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Sept 12: 2Ki 18 | Eze 8 | Lk 4

Reading 1 - 2Ki 18:5

"Hezekiah trusted in the LORD, the God of Israel. There was no one like him among all the kings of Judah, either before him or after him" (2Ki 18:5).

"Most apparent contradictions are easily resolved by a careful reading of the passages in question in their contexts, and by clearly defining what is, and what is not, said. For example, it is written of both Hezekiah and Josiah that 'after him was none like him among all the kings of Judah, nor any that were before him' (2Ki 18:5; 23:25). As these statements read, they appear contradictory until it is noted in what respect 'after him was none like him... nor any that were before him.' It will be seen that Hezekiah was commended because he trusted, and Josiah because he turned to the LORD. Since mutually exclusive statements are not made, the two statements are not contradictory. The problem is resolved by merely noting precisely what the records do say" (Ron Abel, "Wrested Scripture" 238).

Reading 2 - Eze 8:8-10

"He said to me, 'Son of man, now dig into the wall.' So I dug into the wall and saw a doorway there. And he said to me, 'Go in and see the wicked and detestable things they are doing here.' So I went in and looked, and I saw portrayed all over the walls all kinds of crawling things and detestable animals and all the idols of the house of Israel" (Eze 8:8-10).

"As the prophet stood there God said to him, 'Son of man, dig in the wall'. He did so, and through the wall he saw a door. Then he was told to go in and see what vile abominations were being committed. When he went in he saw portrayed on the wall all kinds of creeping things and loathsome beasts, and all the idols of the house of Israel... The description of these gods suggests that the people had adopted some of the gods of Egypt. For some time Israel had been looking to Egypt for assistance in their conflict with Babylon" (WH Boulton, "Ezekiel" 52).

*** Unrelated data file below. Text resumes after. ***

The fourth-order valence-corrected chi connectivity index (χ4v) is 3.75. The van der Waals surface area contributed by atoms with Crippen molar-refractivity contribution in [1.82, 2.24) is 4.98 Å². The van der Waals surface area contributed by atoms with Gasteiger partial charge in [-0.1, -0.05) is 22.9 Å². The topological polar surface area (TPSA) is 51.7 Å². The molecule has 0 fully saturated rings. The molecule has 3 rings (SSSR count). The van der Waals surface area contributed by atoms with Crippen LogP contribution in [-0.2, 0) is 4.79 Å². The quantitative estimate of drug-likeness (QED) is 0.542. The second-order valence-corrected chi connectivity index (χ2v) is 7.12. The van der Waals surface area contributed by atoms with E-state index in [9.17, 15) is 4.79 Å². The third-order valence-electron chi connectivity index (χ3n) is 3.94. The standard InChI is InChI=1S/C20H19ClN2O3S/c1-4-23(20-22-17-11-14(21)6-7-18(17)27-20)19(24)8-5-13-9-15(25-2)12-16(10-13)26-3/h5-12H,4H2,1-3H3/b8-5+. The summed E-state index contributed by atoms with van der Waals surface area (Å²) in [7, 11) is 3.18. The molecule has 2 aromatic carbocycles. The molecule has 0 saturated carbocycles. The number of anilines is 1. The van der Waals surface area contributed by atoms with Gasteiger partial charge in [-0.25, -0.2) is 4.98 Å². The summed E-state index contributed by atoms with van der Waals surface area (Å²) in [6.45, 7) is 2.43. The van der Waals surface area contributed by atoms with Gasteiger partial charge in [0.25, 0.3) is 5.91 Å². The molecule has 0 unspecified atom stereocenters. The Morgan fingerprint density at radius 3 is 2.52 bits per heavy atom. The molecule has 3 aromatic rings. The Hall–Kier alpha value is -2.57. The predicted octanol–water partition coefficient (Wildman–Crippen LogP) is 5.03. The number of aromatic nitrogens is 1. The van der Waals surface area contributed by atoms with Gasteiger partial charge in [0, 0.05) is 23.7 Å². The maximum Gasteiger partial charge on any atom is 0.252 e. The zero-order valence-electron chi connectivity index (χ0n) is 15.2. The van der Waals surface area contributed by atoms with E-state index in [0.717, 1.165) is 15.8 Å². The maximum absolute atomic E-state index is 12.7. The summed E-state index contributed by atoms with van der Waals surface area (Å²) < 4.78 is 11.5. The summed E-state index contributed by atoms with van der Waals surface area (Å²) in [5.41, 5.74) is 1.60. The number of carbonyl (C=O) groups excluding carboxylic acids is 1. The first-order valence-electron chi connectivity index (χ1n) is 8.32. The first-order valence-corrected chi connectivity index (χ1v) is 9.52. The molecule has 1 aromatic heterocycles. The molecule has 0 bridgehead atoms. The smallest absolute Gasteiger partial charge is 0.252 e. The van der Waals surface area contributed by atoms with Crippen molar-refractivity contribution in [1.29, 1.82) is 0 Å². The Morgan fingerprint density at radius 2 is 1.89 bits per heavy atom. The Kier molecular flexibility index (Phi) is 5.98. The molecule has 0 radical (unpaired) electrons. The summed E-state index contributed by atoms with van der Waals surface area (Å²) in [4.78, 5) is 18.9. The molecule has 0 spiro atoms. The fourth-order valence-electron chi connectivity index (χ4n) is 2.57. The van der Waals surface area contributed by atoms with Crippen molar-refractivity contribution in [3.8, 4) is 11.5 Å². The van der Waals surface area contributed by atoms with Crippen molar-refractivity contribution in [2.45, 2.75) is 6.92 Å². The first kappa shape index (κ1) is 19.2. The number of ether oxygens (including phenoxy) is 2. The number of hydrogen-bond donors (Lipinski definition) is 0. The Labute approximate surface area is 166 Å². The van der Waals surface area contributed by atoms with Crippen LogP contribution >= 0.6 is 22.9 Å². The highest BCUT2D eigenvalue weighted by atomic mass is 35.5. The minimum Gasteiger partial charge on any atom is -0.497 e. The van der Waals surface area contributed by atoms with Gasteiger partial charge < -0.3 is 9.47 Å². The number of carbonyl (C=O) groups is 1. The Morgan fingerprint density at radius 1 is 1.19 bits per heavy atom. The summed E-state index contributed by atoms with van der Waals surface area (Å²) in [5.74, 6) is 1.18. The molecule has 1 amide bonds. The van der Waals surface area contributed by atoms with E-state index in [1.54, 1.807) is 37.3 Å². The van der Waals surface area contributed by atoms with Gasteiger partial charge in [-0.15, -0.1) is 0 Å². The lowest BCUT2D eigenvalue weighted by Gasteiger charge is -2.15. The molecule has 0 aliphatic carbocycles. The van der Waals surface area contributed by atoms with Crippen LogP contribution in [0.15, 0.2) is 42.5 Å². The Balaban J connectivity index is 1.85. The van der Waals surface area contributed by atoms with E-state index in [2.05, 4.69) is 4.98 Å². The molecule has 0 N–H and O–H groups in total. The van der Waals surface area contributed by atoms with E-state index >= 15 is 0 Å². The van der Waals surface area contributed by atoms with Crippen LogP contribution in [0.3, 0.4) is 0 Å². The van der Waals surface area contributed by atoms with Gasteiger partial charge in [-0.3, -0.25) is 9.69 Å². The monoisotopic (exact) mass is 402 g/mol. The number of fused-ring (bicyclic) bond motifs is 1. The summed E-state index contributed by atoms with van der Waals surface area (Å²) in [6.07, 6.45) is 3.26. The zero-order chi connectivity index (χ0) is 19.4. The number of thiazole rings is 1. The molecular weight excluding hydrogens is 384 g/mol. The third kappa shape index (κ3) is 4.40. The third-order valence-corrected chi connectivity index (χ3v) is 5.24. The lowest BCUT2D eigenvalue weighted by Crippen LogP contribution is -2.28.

Reading 3 - Luk 4:1-13


Over the course of the 40 days temptation in the wilderness, Jesus resisted the allurements of sin by continual resort to quotations from the Scripture -- specifically, in the instances given, from the book of Deuteronomy: Deu 8:3; 6:13; 6:16. Here is a profound lesson for us: while the power of will demonstrated by Jesus is surely extraordinary -- even miraculous -- and while the Holy Spirit received from his Father must also have played a significant part... nevertheless, there is nothing mysterious about his resorting to the comfort and encouragement of the Bible. This account tells us that the PRIMARY means by which Jesus resisted sin was... the word of God!

And the same will be true of us. Knowing the Bible -- its commandments and its promises -- and knowing that it IS the word of God, which may effectively work in us... this is the best means to resist all the enticements to evil that come our way. We may pray to our heavenly Father to help us in times of stress and weakness, but surely He will not help us if we have ignored the greatest means of resistance against sin and of growth in righteousness -- which we have right here in our hands all the while! -- the holy Bible.


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